{¶4} The case proceeded to a sentencing hearing on July 17, 2012. Prior to sentencing, Judge Gorman indicated to Atty. Hooks that Cohen's sentence was going to be a two-year term of imprisonment. (Tr. 32.) Atty. Hooks told Cohen about the two-year sentence. (Tr. 32.) Cohen was unhappy and Atty. Hooks told him he would move for a one-week continuance so that he could talk with Judge Huffman about the reasons for the two-year sentence. (Tr. 32.) The court granted the continuance and reset sentencing for July 24.

{¶5} Due to a scheduling conflict, Atty. Hooks was unable to be with Cohen at the July 24, 2012 sentencing hearing, instead having his law partner stand in for him. (Tr. 33.) Cohen did not want to proceed without Atty. Hooks, so sentencing was reset for the following day. (Tr. 33.) m The next day, Atty. Hooks learned from Judge Huffman that the sentence was still going to be two years in prison and that the reason for the sentence was based primarily on Cohen's conduct in the pre-sentence investigation. (Tr. 34.) According to Atty. Hooks, the court was willing, however, to consider Cohen for judicial release if he stayed out of trouble in prison and took reasonable steps to improve himself (Tr. 34.) Atty. Hooks relayed this information to Cohen and Cohen responded that he wanted to withdraw his guilty plea. (Tr. 34-35.) Atty. Hooks informed the court of Cohen's intention and asked the court to appoint new counsel. (Tr. 35.) The court appointed Attorney Christopher Thompson to represent Cohen and set a hearing on Cohen's motion to withdraw his guilty plea for August 29.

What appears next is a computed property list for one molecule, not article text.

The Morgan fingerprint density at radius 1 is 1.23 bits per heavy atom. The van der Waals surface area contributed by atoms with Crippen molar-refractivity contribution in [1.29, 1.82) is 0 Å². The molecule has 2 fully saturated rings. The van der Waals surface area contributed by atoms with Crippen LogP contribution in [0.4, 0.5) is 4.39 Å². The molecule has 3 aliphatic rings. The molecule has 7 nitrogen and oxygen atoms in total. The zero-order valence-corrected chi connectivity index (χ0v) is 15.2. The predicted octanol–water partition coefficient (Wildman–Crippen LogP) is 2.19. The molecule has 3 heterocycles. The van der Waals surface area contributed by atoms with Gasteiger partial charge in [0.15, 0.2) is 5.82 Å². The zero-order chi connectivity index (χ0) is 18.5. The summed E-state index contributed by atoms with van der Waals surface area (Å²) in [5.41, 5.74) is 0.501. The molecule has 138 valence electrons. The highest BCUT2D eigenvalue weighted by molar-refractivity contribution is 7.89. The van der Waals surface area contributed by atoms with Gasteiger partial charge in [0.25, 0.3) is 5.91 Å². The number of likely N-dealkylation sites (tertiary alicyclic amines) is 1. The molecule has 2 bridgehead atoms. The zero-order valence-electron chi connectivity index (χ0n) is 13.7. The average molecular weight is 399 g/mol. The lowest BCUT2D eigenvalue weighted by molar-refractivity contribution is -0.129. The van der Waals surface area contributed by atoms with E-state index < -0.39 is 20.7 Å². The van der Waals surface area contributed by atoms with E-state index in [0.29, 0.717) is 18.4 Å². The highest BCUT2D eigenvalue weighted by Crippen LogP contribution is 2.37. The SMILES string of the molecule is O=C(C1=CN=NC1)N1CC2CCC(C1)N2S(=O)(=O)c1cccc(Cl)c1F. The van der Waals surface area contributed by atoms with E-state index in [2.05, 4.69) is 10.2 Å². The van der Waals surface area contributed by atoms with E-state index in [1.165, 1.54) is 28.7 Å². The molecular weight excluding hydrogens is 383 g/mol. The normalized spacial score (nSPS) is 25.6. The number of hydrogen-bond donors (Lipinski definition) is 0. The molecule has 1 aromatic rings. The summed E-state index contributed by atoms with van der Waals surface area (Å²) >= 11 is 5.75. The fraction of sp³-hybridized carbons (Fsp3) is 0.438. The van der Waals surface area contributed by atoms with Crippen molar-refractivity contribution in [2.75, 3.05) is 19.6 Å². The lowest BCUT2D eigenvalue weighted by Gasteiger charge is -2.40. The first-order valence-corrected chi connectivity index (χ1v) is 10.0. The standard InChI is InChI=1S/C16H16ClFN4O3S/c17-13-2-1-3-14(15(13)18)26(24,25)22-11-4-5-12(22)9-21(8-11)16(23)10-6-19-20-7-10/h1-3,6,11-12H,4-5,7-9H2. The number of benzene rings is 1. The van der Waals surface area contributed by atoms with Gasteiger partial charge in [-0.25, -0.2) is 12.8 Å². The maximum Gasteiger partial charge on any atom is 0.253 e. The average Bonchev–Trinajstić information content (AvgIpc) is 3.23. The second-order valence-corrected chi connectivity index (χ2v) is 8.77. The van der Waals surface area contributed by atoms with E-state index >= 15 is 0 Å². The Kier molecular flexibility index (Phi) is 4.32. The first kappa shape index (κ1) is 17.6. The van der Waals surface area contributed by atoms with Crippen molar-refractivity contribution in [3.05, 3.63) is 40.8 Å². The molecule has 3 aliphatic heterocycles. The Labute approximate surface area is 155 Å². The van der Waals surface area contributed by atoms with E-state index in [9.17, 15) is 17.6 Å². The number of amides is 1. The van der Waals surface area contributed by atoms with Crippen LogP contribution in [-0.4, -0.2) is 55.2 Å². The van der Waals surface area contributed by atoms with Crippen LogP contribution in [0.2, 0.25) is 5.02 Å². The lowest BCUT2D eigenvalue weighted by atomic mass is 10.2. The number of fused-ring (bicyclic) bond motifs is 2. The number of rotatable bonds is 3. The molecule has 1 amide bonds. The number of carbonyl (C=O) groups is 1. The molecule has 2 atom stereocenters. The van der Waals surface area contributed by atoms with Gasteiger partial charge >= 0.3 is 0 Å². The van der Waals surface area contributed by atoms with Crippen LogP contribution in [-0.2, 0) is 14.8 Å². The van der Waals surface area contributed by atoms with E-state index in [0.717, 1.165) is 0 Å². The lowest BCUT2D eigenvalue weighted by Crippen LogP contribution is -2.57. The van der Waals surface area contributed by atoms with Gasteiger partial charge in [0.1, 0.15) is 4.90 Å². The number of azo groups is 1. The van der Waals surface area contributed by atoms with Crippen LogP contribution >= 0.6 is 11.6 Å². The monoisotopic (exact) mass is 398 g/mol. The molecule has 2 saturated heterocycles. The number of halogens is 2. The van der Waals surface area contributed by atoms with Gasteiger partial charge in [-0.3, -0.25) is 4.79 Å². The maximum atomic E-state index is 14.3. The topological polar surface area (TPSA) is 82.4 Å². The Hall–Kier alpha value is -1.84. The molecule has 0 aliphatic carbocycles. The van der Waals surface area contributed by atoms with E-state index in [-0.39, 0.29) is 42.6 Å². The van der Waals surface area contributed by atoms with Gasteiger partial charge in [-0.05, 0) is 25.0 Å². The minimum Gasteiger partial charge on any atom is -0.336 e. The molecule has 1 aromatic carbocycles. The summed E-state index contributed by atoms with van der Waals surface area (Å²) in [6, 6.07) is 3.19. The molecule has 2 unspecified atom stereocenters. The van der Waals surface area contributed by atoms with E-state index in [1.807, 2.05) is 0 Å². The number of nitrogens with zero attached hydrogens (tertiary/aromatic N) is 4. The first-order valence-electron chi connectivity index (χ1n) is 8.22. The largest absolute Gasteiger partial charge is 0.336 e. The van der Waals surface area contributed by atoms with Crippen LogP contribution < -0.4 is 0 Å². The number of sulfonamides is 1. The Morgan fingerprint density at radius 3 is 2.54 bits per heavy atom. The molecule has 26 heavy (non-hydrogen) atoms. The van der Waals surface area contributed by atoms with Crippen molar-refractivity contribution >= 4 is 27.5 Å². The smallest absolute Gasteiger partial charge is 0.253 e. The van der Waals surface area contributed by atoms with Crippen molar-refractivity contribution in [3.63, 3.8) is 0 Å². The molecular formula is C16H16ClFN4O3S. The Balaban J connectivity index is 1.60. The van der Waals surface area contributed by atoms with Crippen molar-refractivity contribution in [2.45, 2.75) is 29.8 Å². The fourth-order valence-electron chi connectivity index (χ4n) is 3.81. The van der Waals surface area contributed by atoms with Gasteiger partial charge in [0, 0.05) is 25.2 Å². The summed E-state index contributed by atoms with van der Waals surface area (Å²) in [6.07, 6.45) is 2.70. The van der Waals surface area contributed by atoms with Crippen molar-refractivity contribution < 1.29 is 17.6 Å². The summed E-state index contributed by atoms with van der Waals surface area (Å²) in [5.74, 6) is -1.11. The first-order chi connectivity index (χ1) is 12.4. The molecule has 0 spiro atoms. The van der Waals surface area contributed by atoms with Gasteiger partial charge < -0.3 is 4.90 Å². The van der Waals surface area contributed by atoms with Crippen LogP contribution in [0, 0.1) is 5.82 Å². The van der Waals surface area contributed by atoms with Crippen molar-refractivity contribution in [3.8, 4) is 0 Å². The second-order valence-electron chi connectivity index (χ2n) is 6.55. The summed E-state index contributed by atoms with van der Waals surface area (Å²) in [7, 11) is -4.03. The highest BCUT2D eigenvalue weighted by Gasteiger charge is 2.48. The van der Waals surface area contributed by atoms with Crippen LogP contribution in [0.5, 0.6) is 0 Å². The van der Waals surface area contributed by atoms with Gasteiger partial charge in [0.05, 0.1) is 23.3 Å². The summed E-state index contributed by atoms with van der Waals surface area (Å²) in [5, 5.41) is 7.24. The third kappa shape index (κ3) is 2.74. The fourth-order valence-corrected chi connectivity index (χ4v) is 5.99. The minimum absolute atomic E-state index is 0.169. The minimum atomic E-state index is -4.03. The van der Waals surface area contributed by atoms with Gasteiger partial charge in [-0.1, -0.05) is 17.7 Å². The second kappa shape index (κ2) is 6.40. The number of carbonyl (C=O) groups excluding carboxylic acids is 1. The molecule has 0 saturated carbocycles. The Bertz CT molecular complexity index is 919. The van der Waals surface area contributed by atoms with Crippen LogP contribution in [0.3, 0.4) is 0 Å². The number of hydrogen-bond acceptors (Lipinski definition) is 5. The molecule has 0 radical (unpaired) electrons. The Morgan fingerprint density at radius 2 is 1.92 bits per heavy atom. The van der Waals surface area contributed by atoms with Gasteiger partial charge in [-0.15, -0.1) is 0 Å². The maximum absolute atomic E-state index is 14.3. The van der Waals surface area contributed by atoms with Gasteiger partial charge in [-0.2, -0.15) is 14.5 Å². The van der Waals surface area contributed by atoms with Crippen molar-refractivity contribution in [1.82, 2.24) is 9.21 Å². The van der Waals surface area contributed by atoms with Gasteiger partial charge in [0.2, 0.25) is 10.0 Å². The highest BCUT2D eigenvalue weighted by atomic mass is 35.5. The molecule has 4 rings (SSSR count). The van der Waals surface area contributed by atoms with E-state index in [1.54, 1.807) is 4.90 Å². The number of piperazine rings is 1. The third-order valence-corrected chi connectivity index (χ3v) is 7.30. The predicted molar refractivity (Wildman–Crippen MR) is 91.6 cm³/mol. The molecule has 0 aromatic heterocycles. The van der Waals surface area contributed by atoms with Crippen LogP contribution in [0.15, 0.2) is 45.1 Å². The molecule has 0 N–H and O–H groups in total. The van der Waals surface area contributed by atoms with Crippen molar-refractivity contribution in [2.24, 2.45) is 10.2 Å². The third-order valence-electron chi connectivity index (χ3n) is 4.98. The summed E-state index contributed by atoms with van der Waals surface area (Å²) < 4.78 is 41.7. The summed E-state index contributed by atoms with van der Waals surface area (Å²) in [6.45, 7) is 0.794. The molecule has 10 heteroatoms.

{¶7} The trial court held a hearing on Cohen's motion to withdraw his guilty plea on August 29, 2012. Atty. Hooks and Cohen testified. Cohen testified that he only pleaded guilty because Atty. Hooks told him he would be sentenced to probation and would be out of jail in two weeks. (Tr. 52, 59.) Cohen testified that he indicated to Atty. Hooks a willingness to take the case to trial, but that Atty. Hooks still advised him to plead guilty and that he would be out of jail. (Tr. 52.) Atty. Hooks testified that he did not tell Cohen he would be out of jail in two weeks if he pleaded guilty. (Tr. 42-43.) He testified that he told Cohen that it was likely he would be sentenced to probation, but cautioned him that was not guaranteed. (Tr. 42.) The court made the video of the plea colloquy and the pre-sentence investigation a part of the record. (Tr. 67.)